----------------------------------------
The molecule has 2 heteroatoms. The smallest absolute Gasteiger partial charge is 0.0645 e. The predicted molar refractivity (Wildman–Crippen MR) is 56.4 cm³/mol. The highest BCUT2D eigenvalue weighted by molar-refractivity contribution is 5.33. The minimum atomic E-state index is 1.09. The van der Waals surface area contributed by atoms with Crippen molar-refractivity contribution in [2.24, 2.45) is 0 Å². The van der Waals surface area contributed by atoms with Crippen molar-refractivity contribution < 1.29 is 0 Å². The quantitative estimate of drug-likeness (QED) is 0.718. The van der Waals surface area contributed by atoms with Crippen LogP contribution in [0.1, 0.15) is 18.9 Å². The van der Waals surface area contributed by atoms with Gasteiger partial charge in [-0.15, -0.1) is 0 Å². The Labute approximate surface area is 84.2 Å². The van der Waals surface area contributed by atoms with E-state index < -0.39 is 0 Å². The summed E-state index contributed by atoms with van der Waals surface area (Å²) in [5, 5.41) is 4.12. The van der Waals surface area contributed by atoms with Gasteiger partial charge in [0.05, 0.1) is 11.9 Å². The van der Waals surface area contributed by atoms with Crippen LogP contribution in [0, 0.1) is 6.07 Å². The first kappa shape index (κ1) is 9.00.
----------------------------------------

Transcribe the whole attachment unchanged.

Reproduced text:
The molecule has 2 heteroatoms. The smallest absolute Gasteiger partial charge is 0.0645 e. The predicted molar refractivity (Wildman–Crippen MR) is 56.4 cm³/mol. The highest BCUT2D eigenvalue weighted by molar-refractivity contribution is 5.33. The minimum atomic E-state index is 1.09. The van der Waals surface area contributed by atoms with Crippen molar-refractivity contribution in [2.24, 2.45) is 0 Å². The van der Waals surface area contributed by atoms with Crippen molar-refractivity contribution < 1.29 is 0 Å². The quantitative estimate of drug-likeness (QED) is 0.718. The van der Waals surface area contributed by atoms with Crippen LogP contribution in [0.1, 0.15) is 18.9 Å². The van der Waals surface area contributed by atoms with Gasteiger partial charge in [-0.15, -0.1) is 0 Å². The Labute approximate surface area is 84.2 Å². The van der Waals surface area contributed by atoms with E-state index < -0.39 is 0 Å². The summed E-state index contributed by atoms with van der Waals surface area (Å²) in [5, 5.41) is 4.12. The van der Waals surface area contributed by atoms with Gasteiger partial charge in [0.05, 0.1) is 11.9 Å². The van der Waals surface area contributed by atoms with Crippen LogP contribution in [0, 0.1) is 6.07 Å². The first kappa shape index (κ1) is 9.00.